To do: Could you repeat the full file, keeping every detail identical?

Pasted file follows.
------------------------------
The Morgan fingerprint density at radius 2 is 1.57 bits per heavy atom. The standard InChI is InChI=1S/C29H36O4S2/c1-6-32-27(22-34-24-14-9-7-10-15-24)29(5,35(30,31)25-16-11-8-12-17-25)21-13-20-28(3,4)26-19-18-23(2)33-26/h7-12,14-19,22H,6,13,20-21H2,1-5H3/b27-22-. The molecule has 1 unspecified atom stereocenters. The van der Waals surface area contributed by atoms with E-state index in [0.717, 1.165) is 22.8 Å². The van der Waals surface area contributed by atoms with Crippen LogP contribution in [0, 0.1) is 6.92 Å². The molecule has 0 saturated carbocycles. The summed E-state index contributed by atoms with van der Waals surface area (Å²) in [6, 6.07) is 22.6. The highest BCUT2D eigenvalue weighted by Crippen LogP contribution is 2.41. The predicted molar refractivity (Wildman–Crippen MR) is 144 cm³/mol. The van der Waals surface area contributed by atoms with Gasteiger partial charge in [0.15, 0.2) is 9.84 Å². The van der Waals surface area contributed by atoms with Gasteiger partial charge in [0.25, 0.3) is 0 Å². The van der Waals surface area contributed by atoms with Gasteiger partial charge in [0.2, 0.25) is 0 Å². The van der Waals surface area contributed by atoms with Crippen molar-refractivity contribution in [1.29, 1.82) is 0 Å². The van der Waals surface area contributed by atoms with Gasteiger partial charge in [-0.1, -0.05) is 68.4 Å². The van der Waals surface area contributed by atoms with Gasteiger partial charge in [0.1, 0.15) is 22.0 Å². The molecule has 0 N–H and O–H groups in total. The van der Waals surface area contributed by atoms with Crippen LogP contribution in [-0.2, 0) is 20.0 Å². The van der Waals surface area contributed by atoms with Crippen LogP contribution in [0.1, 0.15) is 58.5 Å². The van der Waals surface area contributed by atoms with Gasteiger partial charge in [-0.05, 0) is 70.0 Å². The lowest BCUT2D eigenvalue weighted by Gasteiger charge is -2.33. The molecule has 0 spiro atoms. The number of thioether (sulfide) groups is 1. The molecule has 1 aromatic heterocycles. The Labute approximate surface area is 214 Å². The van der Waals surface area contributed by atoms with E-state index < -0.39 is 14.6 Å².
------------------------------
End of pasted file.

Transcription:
The Morgan fingerprint density at radius 2 is 1.57 bits per heavy atom. The standard InChI is InChI=1S/C29H36O4S2/c1-6-32-27(22-34-24-14-9-7-10-15-24)29(5,35(30,31)25-16-11-8-12-17-25)21-13-20-28(3,4)26-19-18-23(2)33-26/h7-12,14-19,22H,6,13,20-21H2,1-5H3/b27-22-. The molecule has 1 unspecified atom stereocenters. The van der Waals surface area contributed by atoms with E-state index in [0.717, 1.165) is 22.8 Å². The van der Waals surface area contributed by atoms with Crippen LogP contribution in [0, 0.1) is 6.92 Å². The molecule has 0 saturated carbocycles. The summed E-state index contributed by atoms with van der Waals surface area (Å²) in [6, 6.07) is 22.6. The highest BCUT2D eigenvalue weighted by Crippen LogP contribution is 2.41. The predicted molar refractivity (Wildman–Crippen MR) is 144 cm³/mol. The van der Waals surface area contributed by atoms with Gasteiger partial charge in [0.15, 0.2) is 9.84 Å². The van der Waals surface area contributed by atoms with Gasteiger partial charge in [0.25, 0.3) is 0 Å². The van der Waals surface area contributed by atoms with Gasteiger partial charge in [0.2, 0.25) is 0 Å². The van der Waals surface area contributed by atoms with Crippen molar-refractivity contribution in [1.29, 1.82) is 0 Å². The van der Waals surface area contributed by atoms with Gasteiger partial charge in [-0.1, -0.05) is 68.4 Å². The van der Waals surface area contributed by atoms with Gasteiger partial charge in [0.1, 0.15) is 22.0 Å². The molecule has 0 N–H and O–H groups in total. The van der Waals surface area contributed by atoms with Crippen LogP contribution in [-0.2, 0) is 20.0 Å². The van der Waals surface area contributed by atoms with Crippen LogP contribution in [0.1, 0.15) is 58.5 Å². The van der Waals surface area contributed by atoms with Gasteiger partial charge in [-0.05, 0) is 70.0 Å². The lowest BCUT2D eigenvalue weighted by Gasteiger charge is -2.33. The molecule has 0 spiro atoms. The number of thioether (sulfide) groups is 1. The molecule has 1 aromatic heterocycles. The Labute approximate surface area is 214 Å². The van der Waals surface area contributed by atoms with E-state index < -0.39 is 14.6 Å².